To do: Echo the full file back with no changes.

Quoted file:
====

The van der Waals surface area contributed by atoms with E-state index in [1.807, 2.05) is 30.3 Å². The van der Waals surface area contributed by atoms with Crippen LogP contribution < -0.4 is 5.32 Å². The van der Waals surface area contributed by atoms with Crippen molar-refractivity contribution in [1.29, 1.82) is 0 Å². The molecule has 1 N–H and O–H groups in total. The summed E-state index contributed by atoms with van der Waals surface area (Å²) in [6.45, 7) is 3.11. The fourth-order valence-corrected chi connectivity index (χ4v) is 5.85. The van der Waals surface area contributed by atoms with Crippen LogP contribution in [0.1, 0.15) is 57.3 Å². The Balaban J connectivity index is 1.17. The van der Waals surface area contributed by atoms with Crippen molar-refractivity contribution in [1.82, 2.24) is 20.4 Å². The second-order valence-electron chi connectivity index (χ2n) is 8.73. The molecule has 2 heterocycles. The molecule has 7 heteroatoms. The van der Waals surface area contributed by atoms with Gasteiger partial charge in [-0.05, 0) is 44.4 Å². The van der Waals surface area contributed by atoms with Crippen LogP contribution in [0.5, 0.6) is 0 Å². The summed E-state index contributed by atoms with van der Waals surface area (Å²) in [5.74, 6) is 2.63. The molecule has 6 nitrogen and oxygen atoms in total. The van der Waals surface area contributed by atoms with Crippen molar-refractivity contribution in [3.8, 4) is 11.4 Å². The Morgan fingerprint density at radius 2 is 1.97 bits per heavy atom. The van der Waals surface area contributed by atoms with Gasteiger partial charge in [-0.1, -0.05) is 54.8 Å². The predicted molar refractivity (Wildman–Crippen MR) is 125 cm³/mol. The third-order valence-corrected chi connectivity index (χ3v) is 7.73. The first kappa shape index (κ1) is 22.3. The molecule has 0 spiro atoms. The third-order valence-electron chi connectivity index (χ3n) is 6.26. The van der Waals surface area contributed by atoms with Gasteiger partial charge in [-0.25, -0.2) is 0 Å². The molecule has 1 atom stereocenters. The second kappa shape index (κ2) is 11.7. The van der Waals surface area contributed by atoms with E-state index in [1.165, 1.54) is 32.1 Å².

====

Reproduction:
The van der Waals surface area contributed by atoms with E-state index in [1.807, 2.05) is 30.3 Å². The van der Waals surface area contributed by atoms with Crippen LogP contribution < -0.4 is 5.32 Å². The van der Waals surface area contributed by atoms with Crippen molar-refractivity contribution in [1.29, 1.82) is 0 Å². The molecule has 1 N–H and O–H groups in total. The summed E-state index contributed by atoms with van der Waals surface area (Å²) in [6.45, 7) is 3.11. The fourth-order valence-corrected chi connectivity index (χ4v) is 5.85. The van der Waals surface area contributed by atoms with Crippen LogP contribution in [0.1, 0.15) is 57.3 Å². The Balaban J connectivity index is 1.17. The van der Waals surface area contributed by atoms with Crippen molar-refractivity contribution in [1.82, 2.24) is 20.4 Å². The second-order valence-electron chi connectivity index (χ2n) is 8.73. The molecule has 2 heterocycles. The molecule has 7 heteroatoms. The van der Waals surface area contributed by atoms with Gasteiger partial charge in [-0.05, 0) is 44.4 Å². The van der Waals surface area contributed by atoms with Crippen LogP contribution in [0.5, 0.6) is 0 Å². The summed E-state index contributed by atoms with van der Waals surface area (Å²) in [5.74, 6) is 2.63. The molecule has 6 nitrogen and oxygen atoms in total. The van der Waals surface area contributed by atoms with Crippen molar-refractivity contribution in [3.8, 4) is 11.4 Å². The Morgan fingerprint density at radius 2 is 1.97 bits per heavy atom. The van der Waals surface area contributed by atoms with Gasteiger partial charge in [-0.1, -0.05) is 54.8 Å². The predicted molar refractivity (Wildman–Crippen MR) is 125 cm³/mol. The third-order valence-corrected chi connectivity index (χ3v) is 7.73. The first kappa shape index (κ1) is 22.3. The molecule has 0 spiro atoms. The third-order valence-electron chi connectivity index (χ3n) is 6.26. The van der Waals surface area contributed by atoms with Gasteiger partial charge in [-0.25, -0.2) is 0 Å². The molecule has 1 atom stereocenters. The second kappa shape index (κ2) is 11.7. The van der Waals surface area contributed by atoms with E-state index in [1.165, 1.54) is 32.1 Å².